In order for someone to claim a tax deduction, our tax system requires that there be an income source to which an expense relates, and that the purpose of the expense is to produce such income.
For a professional who ceases practice, it would thus seem unlikely that deductibility would be available for an amount expended after the business has ceased to exist. However, where that expense relates back to the pre-retirement period when professional services were being rendered, deductibility comes back into the picture.
Income Tax Act (ITA) Canada
ITA subsection 9(2) makes reference to calculation of a taxpayer’s loss from a “business or property” for a taxation year. It requires that a taxpayer’s loss, if any, from that source be determined by applying the ITA provisions for income computation. Put another way, if there is no business or property income for that taxation year, in principle there can be no deduction.
Furthermore, an expense must fulfill the purpose requirement under ITA paragraph 18(1)(a) dealing with business or property, whereby:
18. (1) “… no deduction shall be made in respect of
(a) an outlay or expense except to the extent that it was made or incurred by the taxpayer for the purpose of gaining or producing income from the business or property”
A.G. (Canada) v. Poulin, 1996 DTC 6477 (FCA)
Poulin was a real estate broker who had ceased carrying on business in 1984. In 1987, he was found liable to a past client in relation to a transaction from 1976. Poulin sought to deduct the $385,802 adjudged award as a business loss in 1987, and to carry the remaining loss to other years.
The court held that the fact that Poulin was not carrying on the business in 1987 did not preclude him from seeking to claim under paragraph 18(1)(a), “as long as he was engaged in completing the things he had done in carrying on his profession, even though at that point he was no longer carrying on business and could no longer act on behalf of clients.” The claim would have to relate to an impugned act that was necessary in order to carry on a trade or profession, but may have been performed improperly.
Unfortunately for Mr. Poulin, the court went on to determine that the damages in the circumstances related to a tort – an unlawful or deliberate act committed with the aim of causing damages – which it found was foreign to his profession, thereby ruling out deductibility.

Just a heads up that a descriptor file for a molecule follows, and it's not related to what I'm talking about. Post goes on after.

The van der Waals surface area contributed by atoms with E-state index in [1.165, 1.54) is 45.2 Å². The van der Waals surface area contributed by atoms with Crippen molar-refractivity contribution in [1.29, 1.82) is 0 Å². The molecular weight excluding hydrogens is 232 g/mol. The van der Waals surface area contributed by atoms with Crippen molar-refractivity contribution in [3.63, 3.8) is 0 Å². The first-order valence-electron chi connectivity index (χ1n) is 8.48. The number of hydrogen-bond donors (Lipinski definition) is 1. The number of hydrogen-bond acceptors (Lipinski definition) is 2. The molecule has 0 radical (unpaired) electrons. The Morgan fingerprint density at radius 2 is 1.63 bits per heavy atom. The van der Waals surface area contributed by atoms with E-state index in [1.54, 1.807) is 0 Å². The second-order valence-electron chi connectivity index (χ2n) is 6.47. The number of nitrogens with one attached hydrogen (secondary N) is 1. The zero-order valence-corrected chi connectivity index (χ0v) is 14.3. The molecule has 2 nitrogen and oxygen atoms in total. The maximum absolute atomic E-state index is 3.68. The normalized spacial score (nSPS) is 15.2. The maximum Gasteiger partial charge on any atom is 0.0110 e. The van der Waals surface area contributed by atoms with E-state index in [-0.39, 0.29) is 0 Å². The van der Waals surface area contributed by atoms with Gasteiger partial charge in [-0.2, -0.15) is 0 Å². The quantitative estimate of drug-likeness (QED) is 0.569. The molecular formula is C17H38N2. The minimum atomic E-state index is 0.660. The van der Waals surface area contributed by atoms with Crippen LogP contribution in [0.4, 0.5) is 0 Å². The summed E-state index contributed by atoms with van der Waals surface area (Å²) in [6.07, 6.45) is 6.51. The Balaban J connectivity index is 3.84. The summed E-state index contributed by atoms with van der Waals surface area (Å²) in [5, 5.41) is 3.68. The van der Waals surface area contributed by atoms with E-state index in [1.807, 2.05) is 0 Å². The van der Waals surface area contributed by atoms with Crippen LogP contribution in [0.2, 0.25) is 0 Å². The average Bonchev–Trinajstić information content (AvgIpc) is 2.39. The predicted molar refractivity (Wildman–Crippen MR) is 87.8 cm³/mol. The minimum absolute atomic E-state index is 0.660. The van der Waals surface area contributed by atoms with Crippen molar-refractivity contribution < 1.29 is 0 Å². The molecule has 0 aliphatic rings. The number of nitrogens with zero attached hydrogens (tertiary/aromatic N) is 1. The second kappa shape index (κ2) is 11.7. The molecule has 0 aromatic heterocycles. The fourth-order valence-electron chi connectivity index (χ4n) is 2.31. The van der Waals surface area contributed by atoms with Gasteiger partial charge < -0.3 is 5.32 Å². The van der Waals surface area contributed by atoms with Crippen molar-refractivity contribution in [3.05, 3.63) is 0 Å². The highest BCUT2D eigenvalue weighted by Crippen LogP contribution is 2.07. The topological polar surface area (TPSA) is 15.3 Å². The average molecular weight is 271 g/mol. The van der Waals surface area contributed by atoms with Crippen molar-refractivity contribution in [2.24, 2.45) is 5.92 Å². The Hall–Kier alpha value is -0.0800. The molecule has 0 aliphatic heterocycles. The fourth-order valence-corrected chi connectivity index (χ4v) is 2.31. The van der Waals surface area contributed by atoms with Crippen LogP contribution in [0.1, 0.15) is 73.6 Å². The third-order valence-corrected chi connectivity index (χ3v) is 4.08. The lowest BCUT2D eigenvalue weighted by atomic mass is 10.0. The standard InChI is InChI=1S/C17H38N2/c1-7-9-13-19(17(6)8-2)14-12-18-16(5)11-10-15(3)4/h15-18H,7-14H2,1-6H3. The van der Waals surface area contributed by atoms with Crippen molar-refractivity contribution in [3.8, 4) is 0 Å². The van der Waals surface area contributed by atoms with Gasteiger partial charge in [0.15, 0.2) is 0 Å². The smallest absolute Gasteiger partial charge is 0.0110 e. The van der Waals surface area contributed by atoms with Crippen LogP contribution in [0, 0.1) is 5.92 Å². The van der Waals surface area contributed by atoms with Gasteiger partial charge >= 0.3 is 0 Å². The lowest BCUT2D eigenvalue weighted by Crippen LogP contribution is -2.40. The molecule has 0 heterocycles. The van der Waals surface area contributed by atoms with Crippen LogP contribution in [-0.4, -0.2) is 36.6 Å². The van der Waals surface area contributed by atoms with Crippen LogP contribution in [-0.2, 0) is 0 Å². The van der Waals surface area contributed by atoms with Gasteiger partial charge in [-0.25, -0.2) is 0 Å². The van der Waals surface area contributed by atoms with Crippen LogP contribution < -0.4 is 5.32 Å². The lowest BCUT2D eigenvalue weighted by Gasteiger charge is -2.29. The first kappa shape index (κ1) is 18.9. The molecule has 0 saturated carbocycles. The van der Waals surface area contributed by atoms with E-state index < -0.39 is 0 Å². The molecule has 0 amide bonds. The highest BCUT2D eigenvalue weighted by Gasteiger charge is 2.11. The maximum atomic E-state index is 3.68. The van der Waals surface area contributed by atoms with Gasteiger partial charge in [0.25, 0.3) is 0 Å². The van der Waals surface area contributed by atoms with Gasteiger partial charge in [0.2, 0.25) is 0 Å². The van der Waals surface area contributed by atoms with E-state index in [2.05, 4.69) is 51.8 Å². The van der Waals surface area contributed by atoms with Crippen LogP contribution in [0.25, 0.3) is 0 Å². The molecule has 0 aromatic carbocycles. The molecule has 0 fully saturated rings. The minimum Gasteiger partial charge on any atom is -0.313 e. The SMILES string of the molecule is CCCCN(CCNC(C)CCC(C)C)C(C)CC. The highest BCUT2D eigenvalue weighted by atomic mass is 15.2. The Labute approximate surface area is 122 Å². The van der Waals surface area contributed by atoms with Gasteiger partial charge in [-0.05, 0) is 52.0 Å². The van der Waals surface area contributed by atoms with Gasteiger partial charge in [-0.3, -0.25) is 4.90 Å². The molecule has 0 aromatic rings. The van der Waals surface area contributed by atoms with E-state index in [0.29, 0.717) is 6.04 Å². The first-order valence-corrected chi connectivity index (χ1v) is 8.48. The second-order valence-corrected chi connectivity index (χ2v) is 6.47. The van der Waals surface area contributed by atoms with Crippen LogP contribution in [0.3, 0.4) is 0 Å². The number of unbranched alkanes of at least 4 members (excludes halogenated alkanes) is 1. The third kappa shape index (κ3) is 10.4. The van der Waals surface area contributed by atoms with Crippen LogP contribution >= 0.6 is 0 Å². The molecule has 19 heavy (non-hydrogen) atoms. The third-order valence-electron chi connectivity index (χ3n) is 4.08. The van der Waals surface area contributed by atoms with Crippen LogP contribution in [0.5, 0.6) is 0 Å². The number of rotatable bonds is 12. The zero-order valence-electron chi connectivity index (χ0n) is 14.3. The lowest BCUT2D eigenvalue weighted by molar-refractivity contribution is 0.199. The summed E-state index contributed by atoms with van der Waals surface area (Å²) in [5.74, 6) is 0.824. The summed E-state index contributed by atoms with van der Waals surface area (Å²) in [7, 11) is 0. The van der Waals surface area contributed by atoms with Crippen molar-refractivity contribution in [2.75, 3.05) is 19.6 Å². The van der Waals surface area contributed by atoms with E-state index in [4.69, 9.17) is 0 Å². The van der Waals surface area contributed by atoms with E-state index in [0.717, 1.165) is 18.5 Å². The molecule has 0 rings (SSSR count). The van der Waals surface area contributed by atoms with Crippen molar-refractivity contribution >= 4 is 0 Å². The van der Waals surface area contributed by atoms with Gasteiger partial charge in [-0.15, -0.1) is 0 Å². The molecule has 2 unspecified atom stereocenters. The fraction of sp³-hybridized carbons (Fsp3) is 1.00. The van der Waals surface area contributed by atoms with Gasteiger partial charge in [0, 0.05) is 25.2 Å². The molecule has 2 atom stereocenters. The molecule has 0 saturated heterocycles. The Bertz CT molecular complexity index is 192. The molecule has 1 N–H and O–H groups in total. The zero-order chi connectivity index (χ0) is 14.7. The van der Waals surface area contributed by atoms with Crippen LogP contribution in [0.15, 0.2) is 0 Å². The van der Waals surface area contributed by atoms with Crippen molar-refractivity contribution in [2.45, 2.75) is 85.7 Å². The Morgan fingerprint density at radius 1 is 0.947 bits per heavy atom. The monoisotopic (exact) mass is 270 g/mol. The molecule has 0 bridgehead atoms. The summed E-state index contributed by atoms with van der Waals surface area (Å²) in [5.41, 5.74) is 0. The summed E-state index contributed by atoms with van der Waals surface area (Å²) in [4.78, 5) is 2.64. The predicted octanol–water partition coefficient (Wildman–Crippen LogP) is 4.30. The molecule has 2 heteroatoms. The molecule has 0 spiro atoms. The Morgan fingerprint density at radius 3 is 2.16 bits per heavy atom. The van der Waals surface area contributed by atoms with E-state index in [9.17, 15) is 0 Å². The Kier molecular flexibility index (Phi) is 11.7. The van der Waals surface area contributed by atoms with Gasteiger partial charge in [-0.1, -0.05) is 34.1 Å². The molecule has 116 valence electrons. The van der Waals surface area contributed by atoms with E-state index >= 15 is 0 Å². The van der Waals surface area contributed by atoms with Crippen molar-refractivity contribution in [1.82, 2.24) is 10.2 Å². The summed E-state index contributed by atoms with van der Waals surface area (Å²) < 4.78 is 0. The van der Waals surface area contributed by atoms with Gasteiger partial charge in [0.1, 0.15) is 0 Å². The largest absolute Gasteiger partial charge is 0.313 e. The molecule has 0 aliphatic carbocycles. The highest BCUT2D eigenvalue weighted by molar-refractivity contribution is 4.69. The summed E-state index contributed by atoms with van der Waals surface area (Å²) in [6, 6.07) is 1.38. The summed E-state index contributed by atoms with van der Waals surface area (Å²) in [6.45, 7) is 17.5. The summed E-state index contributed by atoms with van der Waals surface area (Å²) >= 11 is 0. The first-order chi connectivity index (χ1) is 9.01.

2015-0618981E5 - Deductibility of run-off insurance premiums
The question was posed to the Canada Revenue Agency (CRA) whether a retired professional can deduct run-off insurance premiums from business income in the year the premiums are paid, even if the professional has ceased to carry on business in that year.
Citing Poulin as authority, the author of this CRA letter opines that, despite that the taxpayer may no longer be in practice, run-off insurance premiums may be deductible in the year paid. The claim must conform with ITA deductibility requirements generally, and relate to work performed “during the ordinary course of the professional’s business operation.” in the pre-retirement timeframe. Presumably the reference to “ordinary course” distinguishes offside activities such as in Poulin.
- Tax deductibility requires that an expense relates to producing business or property income, most often with both expense and income arising in the same year.
- Bearing in mind that CRA letters are not legally binding, it would appear that CRA’s administrative position is that run-off insurance premiums may be deductible when paid in a post-retirement year.
- Irrespective of tax deductibility, a retiring professional would be well-advised to consider run-off insurance coverage if it is available, in order to provide a degree of protection from a post-practice claim.